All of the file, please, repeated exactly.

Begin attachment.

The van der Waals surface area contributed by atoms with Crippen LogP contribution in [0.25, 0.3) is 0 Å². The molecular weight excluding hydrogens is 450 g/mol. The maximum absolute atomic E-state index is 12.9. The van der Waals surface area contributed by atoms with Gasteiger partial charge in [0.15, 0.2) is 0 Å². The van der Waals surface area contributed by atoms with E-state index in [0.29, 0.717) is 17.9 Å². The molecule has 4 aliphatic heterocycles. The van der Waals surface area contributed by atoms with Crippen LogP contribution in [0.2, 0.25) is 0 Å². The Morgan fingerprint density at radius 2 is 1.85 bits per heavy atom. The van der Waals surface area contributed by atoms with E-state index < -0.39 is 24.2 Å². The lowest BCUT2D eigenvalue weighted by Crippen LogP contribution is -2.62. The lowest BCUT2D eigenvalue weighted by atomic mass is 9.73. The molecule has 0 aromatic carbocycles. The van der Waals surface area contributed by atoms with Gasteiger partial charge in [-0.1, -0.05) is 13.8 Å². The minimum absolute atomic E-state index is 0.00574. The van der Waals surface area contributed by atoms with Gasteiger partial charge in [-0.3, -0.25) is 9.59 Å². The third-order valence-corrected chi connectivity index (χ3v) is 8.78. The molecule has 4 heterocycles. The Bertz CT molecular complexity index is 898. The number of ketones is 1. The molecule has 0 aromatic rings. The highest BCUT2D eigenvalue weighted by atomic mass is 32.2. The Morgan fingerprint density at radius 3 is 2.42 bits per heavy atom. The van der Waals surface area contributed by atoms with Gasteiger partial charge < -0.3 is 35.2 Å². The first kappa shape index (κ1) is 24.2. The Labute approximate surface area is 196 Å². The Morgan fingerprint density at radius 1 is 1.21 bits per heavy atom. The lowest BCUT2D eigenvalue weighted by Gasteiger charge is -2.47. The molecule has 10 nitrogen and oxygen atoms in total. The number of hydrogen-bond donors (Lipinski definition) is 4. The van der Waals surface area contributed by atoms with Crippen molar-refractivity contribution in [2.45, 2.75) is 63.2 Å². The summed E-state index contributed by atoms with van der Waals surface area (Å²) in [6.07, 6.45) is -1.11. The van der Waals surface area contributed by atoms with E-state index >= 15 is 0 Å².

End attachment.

The van der Waals surface area contributed by atoms with Crippen LogP contribution in [0.25, 0.3) is 0 Å². The molecular weight excluding hydrogens is 450 g/mol. The maximum absolute atomic E-state index is 12.9. The van der Waals surface area contributed by atoms with Gasteiger partial charge in [0.15, 0.2) is 0 Å². The van der Waals surface area contributed by atoms with E-state index in [0.29, 0.717) is 17.9 Å². The molecule has 4 aliphatic heterocycles. The van der Waals surface area contributed by atoms with Crippen LogP contribution in [0.2, 0.25) is 0 Å². The Morgan fingerprint density at radius 2 is 1.85 bits per heavy atom. The van der Waals surface area contributed by atoms with E-state index < -0.39 is 24.2 Å². The lowest BCUT2D eigenvalue weighted by Crippen LogP contribution is -2.62. The lowest BCUT2D eigenvalue weighted by atomic mass is 9.73. The molecule has 0 aromatic carbocycles. The van der Waals surface area contributed by atoms with Gasteiger partial charge in [-0.1, -0.05) is 13.8 Å². The minimum absolute atomic E-state index is 0.00574. The van der Waals surface area contributed by atoms with Gasteiger partial charge in [-0.3, -0.25) is 9.59 Å². The third-order valence-corrected chi connectivity index (χ3v) is 8.78. The molecule has 4 heterocycles. The Bertz CT molecular complexity index is 898. The number of ketones is 1. The molecule has 0 aromatic rings. The highest BCUT2D eigenvalue weighted by atomic mass is 32.2. The Morgan fingerprint density at radius 3 is 2.42 bits per heavy atom. The van der Waals surface area contributed by atoms with Gasteiger partial charge < -0.3 is 35.2 Å². The first kappa shape index (κ1) is 24.2. The Labute approximate surface area is 196 Å². The Morgan fingerprint density at radius 1 is 1.21 bits per heavy atom. The lowest BCUT2D eigenvalue weighted by Gasteiger charge is -2.47. The molecule has 10 nitrogen and oxygen atoms in total. The number of hydrogen-bond donors (Lipinski definition) is 4. The van der Waals surface area contributed by atoms with Crippen molar-refractivity contribution in [2.45, 2.75) is 63.2 Å². The summed E-state index contributed by atoms with van der Waals surface area (Å²) in [6.07, 6.45) is -1.11. The van der Waals surface area contributed by atoms with E-state index >= 15 is 0 Å².